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The Joy of Cartography: Artistic Flourishes

      Welcome back! Now that we have some of the basics out of the way, I'd like to take a look at some of the more artistic aspects of map making.

      One relatively simple way to make a map more appealing is to add borders to the edges. Any pattern works just fine. If you're a good artist, then some fancy scroll work looks fantastic. I find myself lacking in that department, however, so I will stick to more elementary forms of decoration.
      I took only half-an-hour or so and came up with these three decorations. With some more effort and time they could be a lot better and make some neat borders. Another border type which I didn't draw out is the corner type -- which consists of only decorating the corners of the map. That should sum up a lot of what you can do with borders.

      Moving along, we arrive at compasses. At its most basic, a map compass will consist of a star cross with the four cardinal directions labeled with their first letter. Often, a secondary star cross is overlaid on top of it. Once again, as with borders, the more detailed with decoration you're willing to go, the better the results. Here is a basic compass:
       Now we reach an aspect which I find difficult to do, but can be greatly rewarding: drawings. On the simpler side of things, drawing little dunes of sand or waves of water can be huge enhancers. These can be accomplished through trial and error, however more complicated objects like a caravel or a whale is going to be substantially more difficult. I can teach no further in this area.

      Next up, are geographical features! You may be wondering, "We already did rivers in the last one. Why is he talking about geography again?" That is because I forgot (no clever excuses here). Plain and simple. Regardless, this works out in our favor, as we can now talk about them here where they will add to the general beauty of the map.

      The features are hills and mountains. The trick here is to bunch all the mountains together like a box of Lego, but more orderly. The mountain ranges' outskirts should have smaller hills, morphing into larger and larger ones up to the center (generally speaking). Try to make the mountains relatively different from one another. A lot of the times clusters of a certain-size of hill will group together, so that's a good idea.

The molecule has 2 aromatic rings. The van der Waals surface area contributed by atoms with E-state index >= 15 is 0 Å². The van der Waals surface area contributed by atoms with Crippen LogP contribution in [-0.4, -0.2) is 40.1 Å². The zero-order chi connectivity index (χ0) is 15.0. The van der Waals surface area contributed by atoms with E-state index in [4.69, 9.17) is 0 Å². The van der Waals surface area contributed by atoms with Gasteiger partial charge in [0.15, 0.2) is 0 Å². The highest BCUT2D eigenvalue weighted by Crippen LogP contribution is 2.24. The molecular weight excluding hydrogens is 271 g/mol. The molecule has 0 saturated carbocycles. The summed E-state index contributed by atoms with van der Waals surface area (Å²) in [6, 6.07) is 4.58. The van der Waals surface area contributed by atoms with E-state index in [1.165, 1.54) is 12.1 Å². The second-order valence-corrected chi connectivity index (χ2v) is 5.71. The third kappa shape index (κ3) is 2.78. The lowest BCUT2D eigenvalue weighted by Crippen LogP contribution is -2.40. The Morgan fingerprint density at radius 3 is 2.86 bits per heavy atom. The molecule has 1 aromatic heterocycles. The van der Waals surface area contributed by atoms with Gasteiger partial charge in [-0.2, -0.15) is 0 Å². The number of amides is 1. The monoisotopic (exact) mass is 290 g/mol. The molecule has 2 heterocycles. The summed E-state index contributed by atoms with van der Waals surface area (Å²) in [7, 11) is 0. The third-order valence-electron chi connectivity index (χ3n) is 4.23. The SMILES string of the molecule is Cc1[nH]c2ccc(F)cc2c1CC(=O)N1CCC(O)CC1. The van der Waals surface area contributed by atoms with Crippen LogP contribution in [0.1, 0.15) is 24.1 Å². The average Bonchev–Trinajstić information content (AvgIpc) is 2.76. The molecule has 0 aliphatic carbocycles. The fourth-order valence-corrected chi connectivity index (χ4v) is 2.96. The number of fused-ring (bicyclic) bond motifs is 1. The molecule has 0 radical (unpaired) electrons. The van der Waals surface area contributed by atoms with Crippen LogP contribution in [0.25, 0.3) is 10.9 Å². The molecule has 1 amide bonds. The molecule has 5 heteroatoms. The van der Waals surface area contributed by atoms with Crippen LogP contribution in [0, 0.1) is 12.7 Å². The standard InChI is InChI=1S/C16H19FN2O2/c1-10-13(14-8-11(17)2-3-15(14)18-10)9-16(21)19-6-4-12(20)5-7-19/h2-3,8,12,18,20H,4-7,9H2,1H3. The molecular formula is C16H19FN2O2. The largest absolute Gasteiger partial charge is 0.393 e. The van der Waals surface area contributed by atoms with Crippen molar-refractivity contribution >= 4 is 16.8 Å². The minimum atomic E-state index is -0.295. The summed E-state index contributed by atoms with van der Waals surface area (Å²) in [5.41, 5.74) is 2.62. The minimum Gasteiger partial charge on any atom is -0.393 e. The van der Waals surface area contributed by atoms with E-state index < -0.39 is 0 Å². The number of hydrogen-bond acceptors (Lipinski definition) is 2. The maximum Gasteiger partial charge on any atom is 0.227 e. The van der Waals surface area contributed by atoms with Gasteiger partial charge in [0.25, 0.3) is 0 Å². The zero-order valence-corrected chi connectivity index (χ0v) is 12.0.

It hurts me to say this, but it is often way more effort that it's worth it to copy the mountain ranges exactly. Aim for general details, and not exact replicas. If they are important to what you're doing with the map, however, label them.
      Ah, that's odd. We'll move on nonetheless. Let's play with names for a bit. Cities can be marked with circles, with their names written nearby. The capital should be marked with a different symbol, like a star or some maps use a circle within a circle. Then you mark the country names within their respective borders and have a nice, flourishing one for the country you've focused on.

      One note about the cities: you don't need too many. Kind of like a google map focusing on a certain region, include more cities and towns the more focused your map becomes. I'd recommend including between 2-4 major cities at least.

      The final thing I want to talk about is coloring. I like to have a fair amount of color, but in general keep it sparse. Light-to-dark blue for the seas and bright colors for the land of the countries. However, if the map is on a different planet, like Mars, you can use a lot more color.

      Well, let's see how Egypt has done out of this!
      Excellent. Next week I will be unable to produce a segment of the Joy of Cartography, so a bonus episode of Provocative History will be coming out then! When we do come back, however, I think I'll take a stab at explaining fictional cartography. Until then, thanks for stopping by!
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